Mark Hixon’s Ph.D. students from Oregon State University have returned to CEI for a third summer of invasive lionfish research! This year, they have been busy both above and below the water, performing field and lab experiments. Alex Davis is observing the natural locations of lionfish on large reefs in order to understand whether different types of habitat affect whether lionfish frequent certain areas of a reef and/or leave a reef altogether. Tye Kindinger is testing for competition between two native basslets (popular aquarium fish) by comparing basslets on reef ledges where the two basslets co-occur versus on ledges where she has removed all the individuals of one basslet species. She is interested in seeing whether basslets are less or more vulnerable to lionfish predation when they are competing under ledges.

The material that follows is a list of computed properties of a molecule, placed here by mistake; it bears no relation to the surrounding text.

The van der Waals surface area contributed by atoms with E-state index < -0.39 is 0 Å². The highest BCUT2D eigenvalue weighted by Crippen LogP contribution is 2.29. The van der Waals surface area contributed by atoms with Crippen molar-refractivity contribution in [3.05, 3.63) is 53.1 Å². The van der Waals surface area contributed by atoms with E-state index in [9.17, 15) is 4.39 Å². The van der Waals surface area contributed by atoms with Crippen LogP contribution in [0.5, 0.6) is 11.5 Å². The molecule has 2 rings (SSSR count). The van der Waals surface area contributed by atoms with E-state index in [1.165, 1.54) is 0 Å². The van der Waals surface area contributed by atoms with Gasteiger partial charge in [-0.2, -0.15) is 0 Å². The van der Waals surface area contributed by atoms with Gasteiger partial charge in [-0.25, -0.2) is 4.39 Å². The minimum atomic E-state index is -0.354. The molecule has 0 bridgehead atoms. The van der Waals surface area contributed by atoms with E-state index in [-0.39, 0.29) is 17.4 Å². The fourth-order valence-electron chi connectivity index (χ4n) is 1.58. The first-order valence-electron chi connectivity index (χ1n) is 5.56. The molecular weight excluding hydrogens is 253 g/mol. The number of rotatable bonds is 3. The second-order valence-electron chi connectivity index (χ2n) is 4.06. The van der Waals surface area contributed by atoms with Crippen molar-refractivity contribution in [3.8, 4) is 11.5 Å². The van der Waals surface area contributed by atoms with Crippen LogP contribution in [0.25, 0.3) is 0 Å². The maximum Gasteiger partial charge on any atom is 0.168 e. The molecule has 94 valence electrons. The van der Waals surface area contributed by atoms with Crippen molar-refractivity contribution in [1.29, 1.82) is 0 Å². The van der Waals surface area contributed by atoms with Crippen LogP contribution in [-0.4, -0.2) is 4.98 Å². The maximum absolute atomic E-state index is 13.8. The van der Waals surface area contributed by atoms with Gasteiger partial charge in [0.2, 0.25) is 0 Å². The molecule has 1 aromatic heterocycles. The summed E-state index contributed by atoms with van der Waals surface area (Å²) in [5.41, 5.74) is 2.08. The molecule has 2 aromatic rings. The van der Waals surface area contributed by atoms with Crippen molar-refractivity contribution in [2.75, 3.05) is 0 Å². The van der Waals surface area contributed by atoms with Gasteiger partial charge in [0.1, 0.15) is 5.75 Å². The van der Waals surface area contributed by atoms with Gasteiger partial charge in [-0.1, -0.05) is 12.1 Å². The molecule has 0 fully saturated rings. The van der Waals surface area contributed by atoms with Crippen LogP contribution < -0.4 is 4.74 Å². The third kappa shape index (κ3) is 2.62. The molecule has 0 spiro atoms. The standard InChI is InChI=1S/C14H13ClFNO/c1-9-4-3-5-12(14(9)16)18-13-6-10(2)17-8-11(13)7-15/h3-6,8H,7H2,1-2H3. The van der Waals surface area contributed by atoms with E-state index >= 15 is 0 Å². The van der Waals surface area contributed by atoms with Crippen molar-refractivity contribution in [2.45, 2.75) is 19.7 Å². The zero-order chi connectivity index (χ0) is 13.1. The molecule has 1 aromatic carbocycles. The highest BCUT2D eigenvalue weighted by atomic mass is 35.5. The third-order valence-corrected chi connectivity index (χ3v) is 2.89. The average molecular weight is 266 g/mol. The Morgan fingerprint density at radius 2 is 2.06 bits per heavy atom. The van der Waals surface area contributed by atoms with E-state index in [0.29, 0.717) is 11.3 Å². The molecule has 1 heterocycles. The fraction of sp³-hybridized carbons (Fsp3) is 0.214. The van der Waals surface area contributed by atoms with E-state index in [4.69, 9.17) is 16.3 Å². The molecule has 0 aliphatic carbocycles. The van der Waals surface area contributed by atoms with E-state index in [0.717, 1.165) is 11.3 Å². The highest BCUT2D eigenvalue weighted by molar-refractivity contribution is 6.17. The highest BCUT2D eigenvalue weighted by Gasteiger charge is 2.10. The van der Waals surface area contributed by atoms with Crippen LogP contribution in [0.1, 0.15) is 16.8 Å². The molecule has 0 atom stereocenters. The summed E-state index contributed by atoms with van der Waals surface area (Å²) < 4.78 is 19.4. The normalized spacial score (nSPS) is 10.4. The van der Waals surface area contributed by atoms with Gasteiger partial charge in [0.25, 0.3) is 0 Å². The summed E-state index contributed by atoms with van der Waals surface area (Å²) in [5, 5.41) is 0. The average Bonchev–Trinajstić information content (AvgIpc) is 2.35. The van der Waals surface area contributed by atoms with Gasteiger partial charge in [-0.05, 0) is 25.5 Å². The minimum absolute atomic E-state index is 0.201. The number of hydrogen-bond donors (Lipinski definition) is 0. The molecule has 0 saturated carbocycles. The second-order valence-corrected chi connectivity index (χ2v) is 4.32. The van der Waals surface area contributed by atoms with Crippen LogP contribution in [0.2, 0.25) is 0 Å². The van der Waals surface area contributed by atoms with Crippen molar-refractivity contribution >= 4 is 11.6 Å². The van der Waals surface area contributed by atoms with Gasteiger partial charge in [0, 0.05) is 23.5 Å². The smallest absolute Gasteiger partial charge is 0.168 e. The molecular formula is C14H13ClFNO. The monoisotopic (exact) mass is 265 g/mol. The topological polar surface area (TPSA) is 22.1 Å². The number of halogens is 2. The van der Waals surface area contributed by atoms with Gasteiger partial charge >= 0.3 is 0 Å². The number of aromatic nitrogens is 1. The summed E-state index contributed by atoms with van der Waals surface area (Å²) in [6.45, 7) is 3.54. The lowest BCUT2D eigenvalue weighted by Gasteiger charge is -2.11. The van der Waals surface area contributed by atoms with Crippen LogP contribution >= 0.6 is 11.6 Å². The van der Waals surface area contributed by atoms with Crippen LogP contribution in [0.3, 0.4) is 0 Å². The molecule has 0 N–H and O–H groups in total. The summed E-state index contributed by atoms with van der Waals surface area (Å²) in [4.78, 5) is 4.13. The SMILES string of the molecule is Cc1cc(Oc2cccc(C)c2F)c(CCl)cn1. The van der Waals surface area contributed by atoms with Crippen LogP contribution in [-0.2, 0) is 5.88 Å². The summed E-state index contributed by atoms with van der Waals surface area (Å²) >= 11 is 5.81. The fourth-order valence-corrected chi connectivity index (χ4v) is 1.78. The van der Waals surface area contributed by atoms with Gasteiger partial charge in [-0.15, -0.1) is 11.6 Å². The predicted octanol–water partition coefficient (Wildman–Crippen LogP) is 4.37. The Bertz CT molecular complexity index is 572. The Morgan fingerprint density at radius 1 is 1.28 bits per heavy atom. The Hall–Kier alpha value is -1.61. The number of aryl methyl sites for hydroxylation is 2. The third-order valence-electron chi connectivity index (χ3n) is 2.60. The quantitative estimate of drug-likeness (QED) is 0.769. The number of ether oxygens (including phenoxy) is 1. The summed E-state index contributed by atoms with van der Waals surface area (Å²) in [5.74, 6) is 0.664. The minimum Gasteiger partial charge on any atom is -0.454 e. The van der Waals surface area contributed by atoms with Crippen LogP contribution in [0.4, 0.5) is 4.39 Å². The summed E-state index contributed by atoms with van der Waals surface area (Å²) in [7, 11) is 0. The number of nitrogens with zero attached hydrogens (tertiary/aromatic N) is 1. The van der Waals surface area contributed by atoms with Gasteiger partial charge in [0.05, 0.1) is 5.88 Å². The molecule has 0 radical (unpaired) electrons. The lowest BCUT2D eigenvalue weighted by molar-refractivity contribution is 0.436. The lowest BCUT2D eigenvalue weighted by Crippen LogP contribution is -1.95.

Lillian Tuttle wants to know if lionfish harm the cleaner goby, a small but important reef fish because it keeps other fish healthy by picking parasites off their skin. To do this, she moved gobies to small reefs and is now comparing their survival, growth, and behavior before and after adding lionfish, and between reefs with lionfish and those without.
Led by Eric Dilley and Dr. Stephanie Green, the OSU team is also working on a lab experiment that measures how 3 small fish species react to the presence of native predators versus invasive lionfish. Can small native fish recognize and evade this novel predator? How “appropriate” is their reaction given the serious threat that lionfish pose to their survival? Alex, Tye, Lillian, and Eric are excited to be back working at CEI, and we can’t wait to see what they discover this summer about the ongoing lionfish invasion!